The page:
By Jonathan David Faulkner

The first Church I served in suffered because of “Revivalism.” That sounds harsh, but it is true. Way back in the 70’s, before my dad had even graduated from school, while the Second Wave Pentecostal Movement was sweeping across the country and people were coming to the Lord and American Christianity was still popular. As it faded those who had been spearheading such a thing were trying to throw fuel on the fire, keep it going as long as possible until in the 1980’s it became Third Wave Pentecostalism. Inspiring Petra to write, in the 1990’s, “We’re content, to pitch our tent, when the glories evident, seldom to we know, the Glory came and went.” Because of the abuses, the drive to make the experience normative, my church lost an entire generation. A generation who now sent their kids, but would not darken the doors of a church themselves.

In the early 1900’s, inspired by the Welsh Revival a revival broke out on Azuza Street, its brand of Spirit filled teaching and preaching would help to propel the church into its height in the fifties and sixties. The leaders of the Azuza Street Revival understood that the signs and wonders would eventually fade and when they did, it would be back to life in the body. It would give rise to the Holiness and modern Pentecostal movements with all its excess, but at the time had more positive effects than negative.

In the 1720-40’s the Great Awakening was sweeping across New England, Jonathan Edwards was the Pastor at Northhampton, George Whitefield was preaching in the United States and people were coming to the Lord in droves. But, as the Fervor of the Awakening began to fade there were those who tried to keep it going. As what became known as “Excesses” were beginning to become a problem Edwards had to respond to the situation. Safely navigating the gap between emotionalism and intellectualism that had formed as a result of some who were caught in the hysteria of the excess. The result was the captivating (if you love theology) work “Religious Affections.”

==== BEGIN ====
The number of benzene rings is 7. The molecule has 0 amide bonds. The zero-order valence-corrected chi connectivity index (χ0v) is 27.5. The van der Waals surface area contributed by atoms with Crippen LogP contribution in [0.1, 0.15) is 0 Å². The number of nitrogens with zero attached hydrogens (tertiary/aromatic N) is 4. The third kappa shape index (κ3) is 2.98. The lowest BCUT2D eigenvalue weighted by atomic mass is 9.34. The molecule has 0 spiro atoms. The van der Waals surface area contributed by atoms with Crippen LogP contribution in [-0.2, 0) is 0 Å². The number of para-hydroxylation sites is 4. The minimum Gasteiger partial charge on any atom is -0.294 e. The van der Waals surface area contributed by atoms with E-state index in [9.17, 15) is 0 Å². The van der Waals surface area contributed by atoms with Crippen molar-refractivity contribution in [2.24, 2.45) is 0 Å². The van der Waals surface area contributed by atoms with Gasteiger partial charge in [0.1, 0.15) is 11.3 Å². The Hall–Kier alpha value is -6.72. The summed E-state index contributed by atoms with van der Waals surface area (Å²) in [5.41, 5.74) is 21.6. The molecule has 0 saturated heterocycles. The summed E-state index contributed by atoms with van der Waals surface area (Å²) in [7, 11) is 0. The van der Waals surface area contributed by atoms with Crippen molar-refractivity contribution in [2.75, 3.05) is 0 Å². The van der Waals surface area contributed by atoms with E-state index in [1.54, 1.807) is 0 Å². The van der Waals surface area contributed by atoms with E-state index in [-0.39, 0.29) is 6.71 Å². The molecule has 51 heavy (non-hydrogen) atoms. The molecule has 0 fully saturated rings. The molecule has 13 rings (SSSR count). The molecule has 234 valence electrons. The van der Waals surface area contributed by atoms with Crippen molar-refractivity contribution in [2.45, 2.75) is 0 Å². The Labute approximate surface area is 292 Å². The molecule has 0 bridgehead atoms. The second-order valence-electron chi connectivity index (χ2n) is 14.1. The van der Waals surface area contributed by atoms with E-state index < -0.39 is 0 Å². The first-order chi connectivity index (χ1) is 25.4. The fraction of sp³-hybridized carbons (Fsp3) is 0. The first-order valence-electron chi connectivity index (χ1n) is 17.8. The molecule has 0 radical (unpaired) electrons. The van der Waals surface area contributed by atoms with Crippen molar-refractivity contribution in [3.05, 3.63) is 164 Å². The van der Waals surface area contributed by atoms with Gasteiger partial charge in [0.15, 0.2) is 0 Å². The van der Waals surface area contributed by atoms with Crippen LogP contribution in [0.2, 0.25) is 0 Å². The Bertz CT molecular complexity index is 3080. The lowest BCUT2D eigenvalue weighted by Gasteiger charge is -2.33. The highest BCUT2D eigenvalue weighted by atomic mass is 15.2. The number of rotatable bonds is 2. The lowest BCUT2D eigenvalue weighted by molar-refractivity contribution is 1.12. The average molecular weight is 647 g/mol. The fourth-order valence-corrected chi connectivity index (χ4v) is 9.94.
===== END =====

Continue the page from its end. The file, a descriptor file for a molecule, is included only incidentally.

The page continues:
Now, I am not saying that Pentecostalism as a whole is bad, nor am I saying that revivalism is wrong. Both can be good and life-giving things and for revival, we should all pray, but when they come up we, like Edwards, must be discerning

With all the news about AzuzaNow and individual revivals reportedly happening all over the country it is essential that we thus look at the wisdom of those who have gone before us, lest we become victims of short-sightedness and fall into some ecstasy that is not of the Spirit of God. Or fall under the influence of power hungry men who desire to harm out spiritual lives with the lies of the enemy.

Edwards gives us the best framework within modern Christian Thought to address these issues. Forced to respond to the criticism of Charles Chancy and others that the First Great Awakening had fallen into Apostasy Edwards wrote his great book “Religious Affections.” Where, being the pastor and intellectual he was he reasoned by Scripture those signs that indicate whether something is or is not of the Spirit of God. His final conclusion was relatively simple, but one must know what might not be of the Spirit before they can know what is of the Spirit.